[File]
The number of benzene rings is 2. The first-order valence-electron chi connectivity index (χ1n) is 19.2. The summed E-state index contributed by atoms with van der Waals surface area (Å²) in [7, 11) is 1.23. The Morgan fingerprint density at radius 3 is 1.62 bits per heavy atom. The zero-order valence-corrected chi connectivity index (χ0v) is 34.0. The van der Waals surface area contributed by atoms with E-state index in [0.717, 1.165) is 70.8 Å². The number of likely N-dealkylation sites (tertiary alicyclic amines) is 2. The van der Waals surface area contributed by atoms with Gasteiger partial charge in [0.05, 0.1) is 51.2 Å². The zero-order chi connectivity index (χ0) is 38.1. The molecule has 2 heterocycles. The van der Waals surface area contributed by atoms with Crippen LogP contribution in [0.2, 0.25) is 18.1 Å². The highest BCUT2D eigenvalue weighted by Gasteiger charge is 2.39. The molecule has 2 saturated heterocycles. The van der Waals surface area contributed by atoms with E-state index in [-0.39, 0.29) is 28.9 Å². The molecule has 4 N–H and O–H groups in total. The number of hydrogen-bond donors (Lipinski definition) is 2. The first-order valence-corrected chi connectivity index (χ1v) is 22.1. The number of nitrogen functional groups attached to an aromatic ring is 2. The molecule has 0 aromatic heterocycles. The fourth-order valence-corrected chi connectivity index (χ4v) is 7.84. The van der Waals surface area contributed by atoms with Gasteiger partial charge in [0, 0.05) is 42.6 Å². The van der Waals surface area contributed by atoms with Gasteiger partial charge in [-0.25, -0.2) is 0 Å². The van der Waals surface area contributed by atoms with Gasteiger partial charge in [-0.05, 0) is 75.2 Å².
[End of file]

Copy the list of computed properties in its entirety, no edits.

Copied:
The number of benzene rings is 2. The first-order valence-electron chi connectivity index (χ1n) is 19.2. The summed E-state index contributed by atoms with van der Waals surface area (Å²) in [7, 11) is 1.23. The Morgan fingerprint density at radius 3 is 1.62 bits per heavy atom. The zero-order valence-corrected chi connectivity index (χ0v) is 34.0. The van der Waals surface area contributed by atoms with E-state index in [0.717, 1.165) is 70.8 Å². The number of likely N-dealkylation sites (tertiary alicyclic amines) is 2. The van der Waals surface area contributed by atoms with Gasteiger partial charge in [0.05, 0.1) is 51.2 Å². The zero-order chi connectivity index (χ0) is 38.1. The molecule has 2 heterocycles. The van der Waals surface area contributed by atoms with Crippen LogP contribution in [0.2, 0.25) is 18.1 Å². The highest BCUT2D eigenvalue weighted by Gasteiger charge is 2.39. The molecule has 2 saturated heterocycles. The van der Waals surface area contributed by atoms with E-state index in [-0.39, 0.29) is 28.9 Å². The molecule has 4 N–H and O–H groups in total. The number of hydrogen-bond donors (Lipinski definition) is 2. The first-order valence-corrected chi connectivity index (χ1v) is 22.1. The number of nitrogen functional groups attached to an aromatic ring is 2. The molecule has 0 aromatic heterocycles. The fourth-order valence-corrected chi connectivity index (χ4v) is 7.84. The van der Waals surface area contributed by atoms with Gasteiger partial charge in [0, 0.05) is 42.6 Å². The van der Waals surface area contributed by atoms with Gasteiger partial charge in [-0.25, -0.2) is 0 Å². The van der Waals surface area contributed by atoms with Gasteiger partial charge in [-0.05, 0) is 75.2 Å².